A new report jointly published by the European Monitoring Centre for Drugs And Drug Addiction and Europol shows that it represents up to two third of the global trade on the darknet.
Drug sales on the darknet, although modest when compared to the overall drug market, are significant and appear to be expanding. Of all darknet sales content, drugs and drug-related chemicals represent two third of the traffic, as illustrated by the graph below:
The data of the report indicates that the UK is the second most profitable country in EU, with just over €20.3 million in total online drug sales between 2011-15. Germany holds the pole position with €26.6 million online drug sales, and the Netherlands fall behind the UK with online drug sales of €17.9 million. Germany, the UK and the Netherlands are by far the most profitable countries.
As a comparison, the fourth country in this list is Belgium, with barely €4.7 million online drug sales, and the the total of EU online drug sales reaches £79 million.
On the darknet, it is estimated that the top 1% most successful vendors are responsible for 51.5 % of all transactions on darknet markets. The report assesses that “while the majority of vendors are lone offenders, dealing in small amounts, it is assessed that many of the ‘top sellers’ are likely to be organised crime groups (OCGs) earning significant profits. Law enforcement authorities across the EU have noted a significant increase in the number of cases involving the trade in illicit drugs on darknet markets over the last four years. Law enforcement authorities expect this phenomenon to continue and online markets to expand and, in some case, possibly even replace the use of traditional distribution networks by some user demographics”.
Even though successful actions by police forces around the world manage to shut down major darknet marketplaces such as the Silk Road 2.0 and AlphaBay, the market is resilient enough to cope with the sudden takedown of the major players. As an example, the operation Onymous that allowed the closure of 9 major darknet websites in the last quarter of 2015 lead to the creation of some 10 new websites over the next three months, two of them (Silk Road 3.0 and Tocka) still operating today.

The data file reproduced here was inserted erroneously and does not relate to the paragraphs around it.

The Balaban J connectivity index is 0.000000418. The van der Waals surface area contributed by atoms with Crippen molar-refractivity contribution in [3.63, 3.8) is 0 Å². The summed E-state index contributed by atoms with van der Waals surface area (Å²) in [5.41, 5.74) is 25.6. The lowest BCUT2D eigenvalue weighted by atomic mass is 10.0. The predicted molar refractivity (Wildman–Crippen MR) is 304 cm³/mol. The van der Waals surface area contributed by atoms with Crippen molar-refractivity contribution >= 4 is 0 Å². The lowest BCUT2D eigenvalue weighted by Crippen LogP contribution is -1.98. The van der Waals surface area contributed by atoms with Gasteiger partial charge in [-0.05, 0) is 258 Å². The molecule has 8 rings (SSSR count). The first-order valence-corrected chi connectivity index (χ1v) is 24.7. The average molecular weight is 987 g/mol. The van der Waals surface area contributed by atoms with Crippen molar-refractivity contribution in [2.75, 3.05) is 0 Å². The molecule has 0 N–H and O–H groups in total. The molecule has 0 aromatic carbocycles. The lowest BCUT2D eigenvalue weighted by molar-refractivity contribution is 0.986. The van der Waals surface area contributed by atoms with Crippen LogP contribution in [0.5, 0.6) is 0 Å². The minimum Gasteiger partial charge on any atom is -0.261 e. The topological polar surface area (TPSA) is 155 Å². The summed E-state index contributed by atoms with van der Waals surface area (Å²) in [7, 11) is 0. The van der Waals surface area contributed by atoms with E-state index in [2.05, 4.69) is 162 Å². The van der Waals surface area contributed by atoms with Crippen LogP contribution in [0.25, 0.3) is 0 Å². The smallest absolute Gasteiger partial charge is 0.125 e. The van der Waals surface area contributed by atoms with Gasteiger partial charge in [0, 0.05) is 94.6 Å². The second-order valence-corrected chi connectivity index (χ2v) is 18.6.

“Online vendors have quickly developed countermeasures to protect against the monitoring of online marketplaces and investigations carried out by law enforcement authorities” states the report. “Previously, communication between vendors and customers was unencrypted. However, following the major takedowns of Silk Road and Silk Road 2.0, most communication on these platforms is now carried out using multilayered encryption.” This is one of the many security measures taken by new online marketplaces after actions by law enforcement are carried out.
To overcome this challenge, the report emphasises the need to pursue a multi-agency approach, supported by an increase in overall resources to be able to monitor correctly the evolution of the darknet drug markets.
The report also emphasises the need to engage the technology industry. Companies involved in information technology, social media, payment services, and commercial product distribution and collection services are pivotal to assist law enforcement in fighting cybercrime.
From a policy point of view, regulators should consider the development of appropriate prevention and risk communication approaches. Currently, UK pupils receive less than one hour per year of drugs and alcohol education.
Governments should also review their legal framework to “adapt and equip the judiciary and law enforcements authorities with the tools they need to respond in a coordinated manner to criminality on the darknet.”
The UK already faces numerous challenges regarding drugs. The current Drug Strategy of the Government is failing to address most of these challenges and the darknet drug markets are one of them. The problem is even more worrying considering the EU just announced the UK will be leaving Europol at a exact time when the EMCDDA recommends more cooperation between EU State agencies, lead by Europol.